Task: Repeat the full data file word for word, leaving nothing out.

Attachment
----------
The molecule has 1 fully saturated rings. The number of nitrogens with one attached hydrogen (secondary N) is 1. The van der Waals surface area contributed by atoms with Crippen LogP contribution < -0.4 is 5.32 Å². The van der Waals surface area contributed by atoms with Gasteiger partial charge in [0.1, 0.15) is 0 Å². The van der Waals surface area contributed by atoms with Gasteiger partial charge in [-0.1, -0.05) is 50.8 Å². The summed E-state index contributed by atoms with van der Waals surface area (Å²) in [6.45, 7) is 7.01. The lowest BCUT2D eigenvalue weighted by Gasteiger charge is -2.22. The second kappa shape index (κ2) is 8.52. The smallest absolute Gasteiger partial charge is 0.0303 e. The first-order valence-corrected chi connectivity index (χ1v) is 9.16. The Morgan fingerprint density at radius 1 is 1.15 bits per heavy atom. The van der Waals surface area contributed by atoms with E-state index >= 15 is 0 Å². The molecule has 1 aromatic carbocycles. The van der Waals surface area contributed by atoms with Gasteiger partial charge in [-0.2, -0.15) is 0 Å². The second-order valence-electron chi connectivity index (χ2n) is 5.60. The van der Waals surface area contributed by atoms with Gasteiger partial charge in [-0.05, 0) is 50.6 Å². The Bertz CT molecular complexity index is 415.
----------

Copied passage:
The molecule has 1 fully saturated rings. The number of nitrogens with one attached hydrogen (secondary N) is 1. The van der Waals surface area contributed by atoms with Crippen LogP contribution < -0.4 is 5.32 Å². The van der Waals surface area contributed by atoms with Gasteiger partial charge in [0.1, 0.15) is 0 Å². The van der Waals surface area contributed by atoms with Gasteiger partial charge in [-0.1, -0.05) is 50.8 Å². The summed E-state index contributed by atoms with van der Waals surface area (Å²) in [6.45, 7) is 7.01. The lowest BCUT2D eigenvalue weighted by Gasteiger charge is -2.22. The second kappa shape index (κ2) is 8.52. The smallest absolute Gasteiger partial charge is 0.0303 e. The first-order valence-corrected chi connectivity index (χ1v) is 9.16. The Morgan fingerprint density at radius 1 is 1.15 bits per heavy atom. The van der Waals surface area contributed by atoms with E-state index >= 15 is 0 Å². The molecule has 1 aromatic carbocycles. The van der Waals surface area contributed by atoms with Gasteiger partial charge in [-0.2, -0.15) is 0 Å². The second-order valence-electron chi connectivity index (χ2n) is 5.60. The van der Waals surface area contributed by atoms with Gasteiger partial charge in [-0.05, 0) is 50.6 Å². The Bertz CT molecular complexity index is 415.